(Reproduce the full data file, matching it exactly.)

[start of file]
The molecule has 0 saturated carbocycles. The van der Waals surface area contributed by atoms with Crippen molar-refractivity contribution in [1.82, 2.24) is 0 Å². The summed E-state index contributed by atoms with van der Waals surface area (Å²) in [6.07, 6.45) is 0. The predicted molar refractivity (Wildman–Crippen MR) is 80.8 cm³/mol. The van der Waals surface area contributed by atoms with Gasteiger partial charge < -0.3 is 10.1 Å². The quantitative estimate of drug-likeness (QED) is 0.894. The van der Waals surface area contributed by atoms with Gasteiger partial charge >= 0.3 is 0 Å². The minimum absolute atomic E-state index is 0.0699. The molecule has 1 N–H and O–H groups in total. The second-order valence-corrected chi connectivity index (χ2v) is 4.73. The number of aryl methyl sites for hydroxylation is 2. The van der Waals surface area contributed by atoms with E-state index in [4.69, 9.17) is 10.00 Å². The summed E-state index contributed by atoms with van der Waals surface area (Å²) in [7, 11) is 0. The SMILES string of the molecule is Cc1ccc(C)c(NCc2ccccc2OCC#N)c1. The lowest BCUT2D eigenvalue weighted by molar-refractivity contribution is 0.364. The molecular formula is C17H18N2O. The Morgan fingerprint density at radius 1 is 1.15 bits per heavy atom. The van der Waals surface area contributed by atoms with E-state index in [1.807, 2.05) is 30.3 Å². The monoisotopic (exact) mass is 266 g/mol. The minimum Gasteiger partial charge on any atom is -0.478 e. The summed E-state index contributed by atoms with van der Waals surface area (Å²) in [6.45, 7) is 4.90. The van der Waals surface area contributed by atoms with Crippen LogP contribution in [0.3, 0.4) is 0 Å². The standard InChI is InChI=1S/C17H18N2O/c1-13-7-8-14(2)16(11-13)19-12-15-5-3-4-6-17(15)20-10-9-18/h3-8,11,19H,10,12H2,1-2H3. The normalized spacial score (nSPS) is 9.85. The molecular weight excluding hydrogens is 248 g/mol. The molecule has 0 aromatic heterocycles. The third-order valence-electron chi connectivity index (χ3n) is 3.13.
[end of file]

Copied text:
The molecule has 0 saturated carbocycles. The van der Waals surface area contributed by atoms with Crippen molar-refractivity contribution in [1.82, 2.24) is 0 Å². The summed E-state index contributed by atoms with van der Waals surface area (Å²) in [6.07, 6.45) is 0. The predicted molar refractivity (Wildman–Crippen MR) is 80.8 cm³/mol. The van der Waals surface area contributed by atoms with Gasteiger partial charge < -0.3 is 10.1 Å². The quantitative estimate of drug-likeness (QED) is 0.894. The van der Waals surface area contributed by atoms with Gasteiger partial charge >= 0.3 is 0 Å². The minimum absolute atomic E-state index is 0.0699. The molecule has 1 N–H and O–H groups in total. The second-order valence-corrected chi connectivity index (χ2v) is 4.73. The number of aryl methyl sites for hydroxylation is 2. The van der Waals surface area contributed by atoms with E-state index in [4.69, 9.17) is 10.00 Å². The summed E-state index contributed by atoms with van der Waals surface area (Å²) in [7, 11) is 0. The SMILES string of the molecule is Cc1ccc(C)c(NCc2ccccc2OCC#N)c1. The lowest BCUT2D eigenvalue weighted by molar-refractivity contribution is 0.364. The molecular formula is C17H18N2O. The Morgan fingerprint density at radius 1 is 1.15 bits per heavy atom. The van der Waals surface area contributed by atoms with E-state index in [1.807, 2.05) is 30.3 Å². The monoisotopic (exact) mass is 266 g/mol. The minimum Gasteiger partial charge on any atom is -0.478 e. The summed E-state index contributed by atoms with van der Waals surface area (Å²) in [6.45, 7) is 4.90. The van der Waals surface area contributed by atoms with Crippen LogP contribution in [0.3, 0.4) is 0 Å². The standard InChI is InChI=1S/C17H18N2O/c1-13-7-8-14(2)16(11-13)19-12-15-5-3-4-6-17(15)20-10-9-18/h3-8,11,19H,10,12H2,1-2H3. The normalized spacial score (nSPS) is 9.85. The molecular weight excluding hydrogens is 248 g/mol. The molecule has 0 aromatic heterocycles. The third-order valence-electron chi connectivity index (χ3n) is 3.13.